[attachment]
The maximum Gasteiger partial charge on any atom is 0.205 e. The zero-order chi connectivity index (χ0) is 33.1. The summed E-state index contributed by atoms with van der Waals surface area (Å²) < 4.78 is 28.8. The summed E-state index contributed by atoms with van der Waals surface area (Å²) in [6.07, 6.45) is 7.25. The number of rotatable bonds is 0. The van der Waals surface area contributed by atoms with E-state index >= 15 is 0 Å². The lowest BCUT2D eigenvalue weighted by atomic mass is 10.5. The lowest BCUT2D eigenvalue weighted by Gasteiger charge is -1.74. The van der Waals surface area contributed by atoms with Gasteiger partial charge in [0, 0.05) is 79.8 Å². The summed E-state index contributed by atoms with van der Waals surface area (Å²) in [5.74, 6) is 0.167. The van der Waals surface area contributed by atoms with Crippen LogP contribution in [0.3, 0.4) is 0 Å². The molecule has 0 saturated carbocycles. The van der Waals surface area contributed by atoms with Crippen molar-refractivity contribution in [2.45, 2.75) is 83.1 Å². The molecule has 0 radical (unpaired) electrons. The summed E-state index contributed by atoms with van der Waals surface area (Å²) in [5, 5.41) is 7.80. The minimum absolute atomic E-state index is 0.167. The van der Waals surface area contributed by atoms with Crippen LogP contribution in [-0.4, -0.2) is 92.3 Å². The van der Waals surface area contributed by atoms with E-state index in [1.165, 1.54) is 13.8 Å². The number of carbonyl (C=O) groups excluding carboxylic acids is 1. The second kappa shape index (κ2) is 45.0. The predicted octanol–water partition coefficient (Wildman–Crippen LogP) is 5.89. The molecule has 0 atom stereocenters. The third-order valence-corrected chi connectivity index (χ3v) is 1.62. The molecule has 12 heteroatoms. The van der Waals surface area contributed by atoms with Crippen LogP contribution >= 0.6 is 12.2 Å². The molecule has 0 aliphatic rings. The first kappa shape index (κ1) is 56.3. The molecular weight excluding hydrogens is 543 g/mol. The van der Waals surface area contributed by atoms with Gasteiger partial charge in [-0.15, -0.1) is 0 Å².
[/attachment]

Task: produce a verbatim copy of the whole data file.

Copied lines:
The maximum Gasteiger partial charge on any atom is 0.205 e. The zero-order chi connectivity index (χ0) is 33.1. The summed E-state index contributed by atoms with van der Waals surface area (Å²) < 4.78 is 28.8. The summed E-state index contributed by atoms with van der Waals surface area (Å²) in [6.07, 6.45) is 7.25. The number of rotatable bonds is 0. The van der Waals surface area contributed by atoms with E-state index >= 15 is 0 Å². The lowest BCUT2D eigenvalue weighted by atomic mass is 10.5. The lowest BCUT2D eigenvalue weighted by Gasteiger charge is -1.74. The van der Waals surface area contributed by atoms with Gasteiger partial charge in [0, 0.05) is 79.8 Å². The summed E-state index contributed by atoms with van der Waals surface area (Å²) in [5.74, 6) is 0.167. The van der Waals surface area contributed by atoms with Crippen LogP contribution in [0.3, 0.4) is 0 Å². The molecule has 0 saturated carbocycles. The van der Waals surface area contributed by atoms with Crippen molar-refractivity contribution in [2.45, 2.75) is 83.1 Å². The molecule has 0 radical (unpaired) electrons. The summed E-state index contributed by atoms with van der Waals surface area (Å²) in [5, 5.41) is 7.80. The minimum absolute atomic E-state index is 0.167. The van der Waals surface area contributed by atoms with Crippen LogP contribution in [-0.4, -0.2) is 92.3 Å². The van der Waals surface area contributed by atoms with E-state index in [1.165, 1.54) is 13.8 Å². The number of carbonyl (C=O) groups excluding carboxylic acids is 1. The second kappa shape index (κ2) is 45.0. The predicted octanol–water partition coefficient (Wildman–Crippen LogP) is 5.89. The molecule has 0 atom stereocenters. The third-order valence-corrected chi connectivity index (χ3v) is 1.62. The molecule has 12 heteroatoms. The van der Waals surface area contributed by atoms with Crippen LogP contribution >= 0.6 is 12.2 Å². The molecule has 0 aliphatic rings. The first kappa shape index (κ1) is 56.3. The molecular weight excluding hydrogens is 543 g/mol. The van der Waals surface area contributed by atoms with Gasteiger partial charge in [-0.15, -0.1) is 0 Å².